The idea would be that academics, by themselves but with partnership from business—either private companies or collections of businesses such as the Business Council—could come up with projects. Let’s imagine that you want to have a debate about what are the true implications of cutting company taxes for equity, wealth creation, profitability, and taxation. How do you try and work that out? You can go to the literature yourself. You can go to some tax economists and say: ‘What do you think?’. But there will be so many unanswered questions. The world changes all the time. So you might want to institute a three- or four-year partnership where you’ve got the best tax economists talking about getting the best people in from overseas, saying: ‘What is the most recent research? What do the data tell us about this? What are the alternative uses of the outlays? What does it mean for budget deficits? How would you finance it?’. These are really complicated things. You need conferences. You need workshops. You need peer reviewed analysis. And you need overseas visitors and overseas liaison to see what the best practices are, because they do change a lot.
A business financing that by themselves is very likely to be problematic. They’ve got to find the money. So you take a bunch of financial resources for a defined project, vetted and appraised by groups like the ARC, with business. Business is prepared to put in a certain amount of money. How is it financed in the short run? Through government. But it’s not as a grant. It’s as a contingent debt. It’s designed very simply to make sure that some part of the outlays are returned to the public sector. You don’t want to make it too specific, because the idea of saying, ‘We’re doing this research project and we can then look at the value added for our company’—you won’t know what the value added is. Sometimes it won’t be for a very long time. The time lags are very complicated. To part-finance it, the government says: ‘We’re going to collect a bit of it back. We’ll do it in the most simple possible way—one or two percentage points on profits’. What that means is that there are no default issues and there are no risk issues, because these are consumption-smoothing or, in business terms, revenue-smoothing devices. I’ve brought along copies of the paper that Professor Withers and I wrote, because I didn’t think there was enough detail about how it might work.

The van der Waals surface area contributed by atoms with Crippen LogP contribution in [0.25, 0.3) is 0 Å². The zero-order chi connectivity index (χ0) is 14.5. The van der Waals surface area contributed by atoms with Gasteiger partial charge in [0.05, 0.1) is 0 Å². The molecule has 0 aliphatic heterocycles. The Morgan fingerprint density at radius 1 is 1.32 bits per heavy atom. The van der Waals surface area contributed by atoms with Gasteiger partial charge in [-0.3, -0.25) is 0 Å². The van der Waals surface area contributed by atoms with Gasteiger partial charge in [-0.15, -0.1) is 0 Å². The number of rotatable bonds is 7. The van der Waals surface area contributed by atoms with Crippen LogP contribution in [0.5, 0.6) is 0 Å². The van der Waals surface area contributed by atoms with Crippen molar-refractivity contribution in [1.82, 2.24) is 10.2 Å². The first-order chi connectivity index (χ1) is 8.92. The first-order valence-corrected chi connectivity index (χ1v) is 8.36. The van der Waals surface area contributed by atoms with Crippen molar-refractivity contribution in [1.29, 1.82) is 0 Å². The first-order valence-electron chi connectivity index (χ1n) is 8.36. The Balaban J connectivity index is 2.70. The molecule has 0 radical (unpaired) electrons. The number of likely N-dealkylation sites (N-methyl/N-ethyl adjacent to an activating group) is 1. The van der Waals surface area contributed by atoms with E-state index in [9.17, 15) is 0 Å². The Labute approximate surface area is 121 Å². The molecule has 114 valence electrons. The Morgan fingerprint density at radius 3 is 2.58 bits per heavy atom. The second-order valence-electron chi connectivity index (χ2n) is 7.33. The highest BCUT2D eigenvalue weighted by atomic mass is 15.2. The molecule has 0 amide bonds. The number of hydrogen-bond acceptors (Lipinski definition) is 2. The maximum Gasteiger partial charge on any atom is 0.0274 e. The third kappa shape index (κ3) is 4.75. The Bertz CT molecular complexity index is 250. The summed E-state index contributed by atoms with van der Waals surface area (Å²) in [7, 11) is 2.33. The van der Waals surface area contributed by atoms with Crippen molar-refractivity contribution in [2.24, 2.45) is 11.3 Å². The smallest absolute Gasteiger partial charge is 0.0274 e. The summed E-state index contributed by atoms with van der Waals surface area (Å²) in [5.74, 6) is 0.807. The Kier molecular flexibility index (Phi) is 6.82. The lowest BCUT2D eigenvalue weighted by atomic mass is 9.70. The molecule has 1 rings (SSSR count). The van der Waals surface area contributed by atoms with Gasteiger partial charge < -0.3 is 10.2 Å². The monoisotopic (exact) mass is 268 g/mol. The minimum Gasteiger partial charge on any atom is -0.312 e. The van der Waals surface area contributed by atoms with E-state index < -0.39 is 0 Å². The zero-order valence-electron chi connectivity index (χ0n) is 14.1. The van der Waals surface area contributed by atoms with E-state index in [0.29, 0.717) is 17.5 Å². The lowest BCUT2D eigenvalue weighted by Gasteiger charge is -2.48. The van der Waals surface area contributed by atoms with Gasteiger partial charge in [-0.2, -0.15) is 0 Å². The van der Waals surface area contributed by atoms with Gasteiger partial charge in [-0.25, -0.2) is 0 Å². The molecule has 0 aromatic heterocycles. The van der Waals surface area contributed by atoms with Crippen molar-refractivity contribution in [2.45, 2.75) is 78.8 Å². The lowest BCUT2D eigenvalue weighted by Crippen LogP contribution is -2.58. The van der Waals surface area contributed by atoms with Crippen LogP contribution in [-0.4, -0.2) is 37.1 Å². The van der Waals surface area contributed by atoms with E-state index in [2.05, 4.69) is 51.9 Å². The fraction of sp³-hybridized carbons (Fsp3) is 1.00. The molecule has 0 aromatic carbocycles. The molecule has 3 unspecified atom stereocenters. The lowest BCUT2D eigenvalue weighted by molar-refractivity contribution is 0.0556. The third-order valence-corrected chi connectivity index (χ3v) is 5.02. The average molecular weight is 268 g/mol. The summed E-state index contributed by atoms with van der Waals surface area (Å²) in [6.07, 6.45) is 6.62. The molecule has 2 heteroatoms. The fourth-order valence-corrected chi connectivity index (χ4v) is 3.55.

According to Dylan Clements:
Competitive grant funding is decided on the basis of perceived impact. We have long argued—and there is a vast literature about this—that these exhibit systematic biases against the humanities and social sciences. There are a few ways in which this happens. One of them is that indexing services—Web of Science and Scopus are the main ones which are used—don’t reliably pick up books and book chapters, while they’re very reliable at picking up journal articles. And humanities and social sciences tend to produce more of their main works in books and book chapters.
If you decided not to count books, the cost to the standard of scholarship in social sciences and humanities would be extremely high—the cost would be qualitative. It would change the character of the kind of research one can do. The analogy with blue-sky research, which has already been defended, is instructive: if we lost blue-sky research, we agree there would be some qualitative negative impact on the standard of scholarship. The same is true for books. Books represent the kind of sustained engagement which is native to social sciences and humanities. The social sciences will be much impoverished if structures creating imperatives against writing them are sustained and maintained.
Bruce Chapman also distributed an article on a possible research and development tax incentive scheme, which he coauthored with ASSA President, Glenn Withers.
Professor Bruce Chapman AM FASSA holds the Sir Roland Wilson Chair of Economics at ANU College of Business and Economics.
Dylan Clements is the Programs Manager at ASSA and a PhD student at the ANU School of Philosophy